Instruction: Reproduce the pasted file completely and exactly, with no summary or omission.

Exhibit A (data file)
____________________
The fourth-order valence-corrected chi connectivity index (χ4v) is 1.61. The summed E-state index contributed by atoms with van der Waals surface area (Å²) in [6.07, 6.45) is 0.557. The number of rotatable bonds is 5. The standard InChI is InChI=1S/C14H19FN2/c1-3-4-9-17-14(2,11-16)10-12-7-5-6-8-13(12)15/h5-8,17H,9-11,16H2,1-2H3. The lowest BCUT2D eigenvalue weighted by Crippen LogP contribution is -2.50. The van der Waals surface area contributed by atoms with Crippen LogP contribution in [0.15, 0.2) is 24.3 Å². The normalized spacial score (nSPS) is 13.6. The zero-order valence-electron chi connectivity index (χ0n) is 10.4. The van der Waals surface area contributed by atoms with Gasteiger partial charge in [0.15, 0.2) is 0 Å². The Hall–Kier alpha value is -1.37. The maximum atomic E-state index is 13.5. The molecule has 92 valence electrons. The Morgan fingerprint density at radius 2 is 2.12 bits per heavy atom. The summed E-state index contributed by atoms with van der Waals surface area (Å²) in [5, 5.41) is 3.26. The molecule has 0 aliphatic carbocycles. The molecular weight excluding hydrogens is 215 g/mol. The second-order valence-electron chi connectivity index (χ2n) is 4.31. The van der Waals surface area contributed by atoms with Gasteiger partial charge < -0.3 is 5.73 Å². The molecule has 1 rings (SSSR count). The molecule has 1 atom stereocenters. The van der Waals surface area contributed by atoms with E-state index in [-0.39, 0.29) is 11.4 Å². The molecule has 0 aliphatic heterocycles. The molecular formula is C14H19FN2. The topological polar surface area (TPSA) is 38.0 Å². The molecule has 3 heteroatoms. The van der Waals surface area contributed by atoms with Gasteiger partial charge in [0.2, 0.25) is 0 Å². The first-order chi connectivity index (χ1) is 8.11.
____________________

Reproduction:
The fourth-order valence-corrected chi connectivity index (χ4v) is 1.61. The summed E-state index contributed by atoms with van der Waals surface area (Å²) in [6.07, 6.45) is 0.557. The number of rotatable bonds is 5. The standard InChI is InChI=1S/C14H19FN2/c1-3-4-9-17-14(2,11-16)10-12-7-5-6-8-13(12)15/h5-8,17H,9-11,16H2,1-2H3. The lowest BCUT2D eigenvalue weighted by Crippen LogP contribution is -2.50. The van der Waals surface area contributed by atoms with Crippen LogP contribution in [0.15, 0.2) is 24.3 Å². The normalized spacial score (nSPS) is 13.6. The zero-order valence-electron chi connectivity index (χ0n) is 10.4. The van der Waals surface area contributed by atoms with Gasteiger partial charge in [0.15, 0.2) is 0 Å². The Hall–Kier alpha value is -1.37. The maximum atomic E-state index is 13.5. The molecule has 92 valence electrons. The Morgan fingerprint density at radius 2 is 2.12 bits per heavy atom. The summed E-state index contributed by atoms with van der Waals surface area (Å²) in [5, 5.41) is 3.26. The molecule has 0 aliphatic carbocycles. The molecular weight excluding hydrogens is 215 g/mol. The second-order valence-electron chi connectivity index (χ2n) is 4.31. The van der Waals surface area contributed by atoms with Gasteiger partial charge < -0.3 is 5.73 Å². The molecule has 1 rings (SSSR count). The molecule has 1 atom stereocenters. The van der Waals surface area contributed by atoms with E-state index in [-0.39, 0.29) is 11.4 Å². The molecule has 0 aliphatic heterocycles. The molecular formula is C14H19FN2. The topological polar surface area (TPSA) is 38.0 Å². The molecule has 3 heteroatoms. The van der Waals surface area contributed by atoms with Gasteiger partial charge in [0.2, 0.25) is 0 Å². The first-order chi connectivity index (χ1) is 8.11.